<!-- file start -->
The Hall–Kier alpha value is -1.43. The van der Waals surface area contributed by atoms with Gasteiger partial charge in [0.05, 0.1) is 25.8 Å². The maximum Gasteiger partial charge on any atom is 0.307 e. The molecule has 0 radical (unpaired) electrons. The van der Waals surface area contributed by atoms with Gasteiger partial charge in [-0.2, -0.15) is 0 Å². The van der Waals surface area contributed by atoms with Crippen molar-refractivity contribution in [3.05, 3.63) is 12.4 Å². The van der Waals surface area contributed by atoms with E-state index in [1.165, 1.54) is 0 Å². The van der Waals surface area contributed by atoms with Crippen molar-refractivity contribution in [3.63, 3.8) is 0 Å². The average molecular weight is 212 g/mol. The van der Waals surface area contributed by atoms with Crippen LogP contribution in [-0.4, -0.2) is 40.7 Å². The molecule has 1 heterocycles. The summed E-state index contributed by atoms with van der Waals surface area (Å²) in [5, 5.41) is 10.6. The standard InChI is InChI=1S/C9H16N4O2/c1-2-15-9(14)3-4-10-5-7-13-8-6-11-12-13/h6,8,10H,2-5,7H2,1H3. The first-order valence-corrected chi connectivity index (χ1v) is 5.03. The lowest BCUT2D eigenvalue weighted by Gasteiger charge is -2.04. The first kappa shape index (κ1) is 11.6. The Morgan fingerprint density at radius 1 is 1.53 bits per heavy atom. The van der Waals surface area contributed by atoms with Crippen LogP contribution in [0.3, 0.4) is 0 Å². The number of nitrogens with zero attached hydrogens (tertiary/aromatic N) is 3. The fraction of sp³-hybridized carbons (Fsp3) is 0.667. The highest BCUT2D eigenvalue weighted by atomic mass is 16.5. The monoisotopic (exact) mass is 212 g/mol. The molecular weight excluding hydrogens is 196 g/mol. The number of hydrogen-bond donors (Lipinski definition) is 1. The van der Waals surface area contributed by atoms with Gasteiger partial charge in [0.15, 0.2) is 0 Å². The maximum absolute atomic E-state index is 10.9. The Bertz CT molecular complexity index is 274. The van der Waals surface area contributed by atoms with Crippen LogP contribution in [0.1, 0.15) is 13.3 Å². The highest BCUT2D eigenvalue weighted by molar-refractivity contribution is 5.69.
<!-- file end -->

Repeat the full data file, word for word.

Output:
The Hall–Kier alpha value is -1.43. The van der Waals surface area contributed by atoms with Gasteiger partial charge in [0.05, 0.1) is 25.8 Å². The maximum Gasteiger partial charge on any atom is 0.307 e. The molecule has 0 radical (unpaired) electrons. The van der Waals surface area contributed by atoms with Gasteiger partial charge in [-0.2, -0.15) is 0 Å². The van der Waals surface area contributed by atoms with Crippen molar-refractivity contribution in [3.05, 3.63) is 12.4 Å². The van der Waals surface area contributed by atoms with E-state index in [1.165, 1.54) is 0 Å². The van der Waals surface area contributed by atoms with Crippen molar-refractivity contribution in [3.63, 3.8) is 0 Å². The average molecular weight is 212 g/mol. The van der Waals surface area contributed by atoms with Crippen LogP contribution in [-0.4, -0.2) is 40.7 Å². The molecule has 1 heterocycles. The summed E-state index contributed by atoms with van der Waals surface area (Å²) in [5, 5.41) is 10.6. The standard InChI is InChI=1S/C9H16N4O2/c1-2-15-9(14)3-4-10-5-7-13-8-6-11-12-13/h6,8,10H,2-5,7H2,1H3. The first-order valence-corrected chi connectivity index (χ1v) is 5.03. The lowest BCUT2D eigenvalue weighted by Gasteiger charge is -2.04. The first kappa shape index (κ1) is 11.6. The Morgan fingerprint density at radius 1 is 1.53 bits per heavy atom. The van der Waals surface area contributed by atoms with Crippen LogP contribution in [0.3, 0.4) is 0 Å². The number of nitrogens with zero attached hydrogens (tertiary/aromatic N) is 3. The fraction of sp³-hybridized carbons (Fsp3) is 0.667. The highest BCUT2D eigenvalue weighted by atomic mass is 16.5. The monoisotopic (exact) mass is 212 g/mol. The molecular weight excluding hydrogens is 196 g/mol. The number of hydrogen-bond donors (Lipinski definition) is 1. The van der Waals surface area contributed by atoms with Gasteiger partial charge in [0.15, 0.2) is 0 Å². The maximum absolute atomic E-state index is 10.9. The Bertz CT molecular complexity index is 274. The van der Waals surface area contributed by atoms with Crippen LogP contribution in [0.1, 0.15) is 13.3 Å². The highest BCUT2D eigenvalue weighted by molar-refractivity contribution is 5.69.